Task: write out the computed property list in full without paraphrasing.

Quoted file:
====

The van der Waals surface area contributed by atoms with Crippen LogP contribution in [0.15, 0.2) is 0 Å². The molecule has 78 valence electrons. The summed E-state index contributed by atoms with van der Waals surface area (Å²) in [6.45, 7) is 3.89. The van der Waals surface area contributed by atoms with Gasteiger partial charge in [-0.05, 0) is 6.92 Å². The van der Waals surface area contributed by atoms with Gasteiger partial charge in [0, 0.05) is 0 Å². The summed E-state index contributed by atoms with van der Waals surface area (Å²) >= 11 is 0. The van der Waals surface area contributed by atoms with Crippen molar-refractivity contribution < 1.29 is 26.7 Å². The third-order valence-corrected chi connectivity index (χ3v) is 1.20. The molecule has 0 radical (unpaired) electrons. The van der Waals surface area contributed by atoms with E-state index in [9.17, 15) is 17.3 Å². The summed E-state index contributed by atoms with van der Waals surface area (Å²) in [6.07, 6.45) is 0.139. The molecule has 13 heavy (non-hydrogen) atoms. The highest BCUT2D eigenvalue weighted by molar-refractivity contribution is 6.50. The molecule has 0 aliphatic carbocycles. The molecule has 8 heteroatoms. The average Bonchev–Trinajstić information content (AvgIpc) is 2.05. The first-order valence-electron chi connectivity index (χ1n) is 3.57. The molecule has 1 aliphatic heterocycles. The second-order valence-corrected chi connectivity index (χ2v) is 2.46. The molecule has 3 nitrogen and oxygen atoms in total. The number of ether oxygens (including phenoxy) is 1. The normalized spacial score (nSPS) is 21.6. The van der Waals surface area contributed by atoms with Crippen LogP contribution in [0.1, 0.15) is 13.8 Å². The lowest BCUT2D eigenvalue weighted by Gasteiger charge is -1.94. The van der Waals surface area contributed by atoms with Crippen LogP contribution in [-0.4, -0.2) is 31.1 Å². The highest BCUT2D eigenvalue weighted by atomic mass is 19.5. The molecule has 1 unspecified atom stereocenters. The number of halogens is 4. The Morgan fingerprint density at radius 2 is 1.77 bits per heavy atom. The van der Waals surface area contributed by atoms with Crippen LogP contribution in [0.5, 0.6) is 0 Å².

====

The van der Waals surface area contributed by atoms with Crippen LogP contribution in [0.15, 0.2) is 0 Å². The molecule has 78 valence electrons. The summed E-state index contributed by atoms with van der Waals surface area (Å²) in [6.45, 7) is 3.89. The van der Waals surface area contributed by atoms with Gasteiger partial charge in [-0.05, 0) is 6.92 Å². The van der Waals surface area contributed by atoms with Gasteiger partial charge in [0, 0.05) is 0 Å². The summed E-state index contributed by atoms with van der Waals surface area (Å²) >= 11 is 0. The van der Waals surface area contributed by atoms with Crippen molar-refractivity contribution < 1.29 is 26.7 Å². The third-order valence-corrected chi connectivity index (χ3v) is 1.20. The molecule has 0 radical (unpaired) electrons. The van der Waals surface area contributed by atoms with E-state index in [9.17, 15) is 17.3 Å². The summed E-state index contributed by atoms with van der Waals surface area (Å²) in [6.07, 6.45) is 0.139. The molecule has 13 heavy (non-hydrogen) atoms. The highest BCUT2D eigenvalue weighted by molar-refractivity contribution is 6.50. The molecule has 0 aliphatic carbocycles. The molecule has 8 heteroatoms. The average Bonchev–Trinajstić information content (AvgIpc) is 2.05. The first-order valence-electron chi connectivity index (χ1n) is 3.57. The molecule has 1 aliphatic heterocycles. The second-order valence-corrected chi connectivity index (χ2v) is 2.46. The molecule has 3 nitrogen and oxygen atoms in total. The number of ether oxygens (including phenoxy) is 1. The normalized spacial score (nSPS) is 21.6. The van der Waals surface area contributed by atoms with Crippen LogP contribution in [0.1, 0.15) is 13.8 Å². The lowest BCUT2D eigenvalue weighted by Gasteiger charge is -1.94. The van der Waals surface area contributed by atoms with Crippen LogP contribution in [-0.4, -0.2) is 31.1 Å². The highest BCUT2D eigenvalue weighted by atomic mass is 19.5. The molecule has 1 unspecified atom stereocenters. The number of halogens is 4. The Morgan fingerprint density at radius 2 is 1.77 bits per heavy atom. The van der Waals surface area contributed by atoms with Crippen LogP contribution in [0.5, 0.6) is 0 Å².